Blocher ‘experience’ receives mixed reviews
A highly anticipated documentary about controversial Swiss billionaire Christoph Blocher has premiered at the Locarno Film Festival. It is an intimate look at the country’s most polarising politician, seen by some as a saviour and by others as a threat to democracy.
Whatever you might think of Blocher, there’s no denying the mark he’s made on Swiss politics over the past 20 years. But how do you go about painting a portrait of someone with whom you have fundamental differences?
In L’expérience Blocher, left-leaning director Jean-Stéphane Bron chose to show the career of the pastor’s son who dreamed of becoming a farmer but ended up as a billionaire businessman and one of Switzerland's most powerful politicians.
He followed Blocher for a year, gaining access to his private life. The result is an intimate portrait, but at the same time a subtle reflection on Switzerland and the wind of nationalism that started blowing through the country in 1992.
Blocher, then president of the rightwing Swiss People’s Party, was the only mainstream politician against Switzerland’s joining the European Economic Area – a halfway house to membership of the European Union. He knew how to win round the majority of voters to his point of view – in the end, 50.3 per cent of Swiss voters said no to joining.
This was his first major political victory and the start of a meteoric rise. Brussels-bashing would remain one of the central themes of his political career.
He would go on to champion Swiss sovereignty and curbs on immigration – arguments that propelled the People’s Party from having 12 per cent of the vote and 25 seats in parliament in 1991 to 29 per cent and 62 seats in 2007, making it the country’s largest political party.
Christoph Blocher was born in October 1940 in Schaffhausen in northern Switzerland.
He made his fortune in the chemical industry with the Ems-Chemie company.
As a member of the rightwing Swiss People's Party – the strongest in the 2011 parliamentary elections with 26.6% of the vote – he has campaigned against Swiss membership of the European Union and for tighter immigration controls.
He was a member of parliament in the House of Representatives from 1980-2003 and came back again in 2011.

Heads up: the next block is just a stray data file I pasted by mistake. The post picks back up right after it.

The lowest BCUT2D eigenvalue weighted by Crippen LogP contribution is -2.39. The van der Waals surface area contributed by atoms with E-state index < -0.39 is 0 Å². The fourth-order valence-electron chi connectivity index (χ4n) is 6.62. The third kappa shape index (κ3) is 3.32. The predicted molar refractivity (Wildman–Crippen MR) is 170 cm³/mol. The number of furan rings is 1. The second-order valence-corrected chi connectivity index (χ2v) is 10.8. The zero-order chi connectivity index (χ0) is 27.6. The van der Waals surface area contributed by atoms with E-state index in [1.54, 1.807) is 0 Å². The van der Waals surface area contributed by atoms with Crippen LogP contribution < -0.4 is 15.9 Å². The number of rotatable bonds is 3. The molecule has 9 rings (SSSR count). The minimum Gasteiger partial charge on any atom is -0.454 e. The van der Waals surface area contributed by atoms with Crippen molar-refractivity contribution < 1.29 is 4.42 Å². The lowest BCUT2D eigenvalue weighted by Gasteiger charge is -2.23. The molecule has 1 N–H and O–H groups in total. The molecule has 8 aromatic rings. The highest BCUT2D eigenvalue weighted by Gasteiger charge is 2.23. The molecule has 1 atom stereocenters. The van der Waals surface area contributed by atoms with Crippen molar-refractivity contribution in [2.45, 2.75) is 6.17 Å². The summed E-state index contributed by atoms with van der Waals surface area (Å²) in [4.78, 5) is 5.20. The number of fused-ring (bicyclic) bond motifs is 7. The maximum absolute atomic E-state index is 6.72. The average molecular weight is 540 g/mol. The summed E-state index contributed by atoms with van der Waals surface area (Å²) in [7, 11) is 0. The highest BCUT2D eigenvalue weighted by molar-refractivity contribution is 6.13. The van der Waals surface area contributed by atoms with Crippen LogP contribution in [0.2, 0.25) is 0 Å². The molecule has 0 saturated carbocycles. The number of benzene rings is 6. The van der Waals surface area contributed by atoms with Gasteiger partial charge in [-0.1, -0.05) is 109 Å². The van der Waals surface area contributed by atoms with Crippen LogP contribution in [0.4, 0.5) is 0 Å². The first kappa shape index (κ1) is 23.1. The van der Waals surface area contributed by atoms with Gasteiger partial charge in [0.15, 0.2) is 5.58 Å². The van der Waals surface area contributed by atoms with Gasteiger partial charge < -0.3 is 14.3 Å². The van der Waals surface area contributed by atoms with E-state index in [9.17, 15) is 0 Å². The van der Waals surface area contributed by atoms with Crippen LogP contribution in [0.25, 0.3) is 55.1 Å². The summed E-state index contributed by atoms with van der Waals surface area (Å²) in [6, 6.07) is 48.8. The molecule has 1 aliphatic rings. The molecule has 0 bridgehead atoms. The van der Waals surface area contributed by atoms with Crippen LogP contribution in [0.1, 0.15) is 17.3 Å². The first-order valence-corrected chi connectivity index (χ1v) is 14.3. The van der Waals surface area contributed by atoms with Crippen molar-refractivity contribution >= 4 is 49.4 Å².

With his election to the multiparty cabinet in 2003, Blocher won a second seat for his party at the expense of the centre-right Christian Democrats.
In 2007, Blocher became only the fourth cabinet minister in Swiss history to fail to win re-election. In 2011, he failed to win election to the Senate.
On Tuesday, security concerns prompted festival organisers to deploy extra personnel around the Piazza Grande, but the large and predominantly Swiss crowd – which also had to pass through additional security barriers – was perfectly silent once the film appeared on Europe’s largest outdoor screen.
But anyone expecting surprising revelations would have been disappointed. The film, which was approved by Blocher without any cuts being demanded, is not investigative journalism.
“The idea wasn’t to describe the ‘Blocher system’ but rather the ‘Blocher experience’ – the relationship of a man with his country and with democracy as the main thread,” Bron explained at a news conference.
“Christoph Blocher has been photographed, interviewed and written about thousands of times. I tried to delve into the grey zones which surround him and which doze in the collective subconscious. I therefore limited myself to retracing his past based on known facts. I didn’t want to render him more human but more complex, by stripping him of his aura as a hero.”
The film is shot mainly inside Blocher’s car during the parliamentary election campaign in 2011. Four years after being deselected from the cabinet (see related story), Blocher wanted revenge.
As it turned out, he suffered a personal defeat and the People’s Party lost eight seats – although it still ended up with 26.6 per cent of the vote and remained the largest party.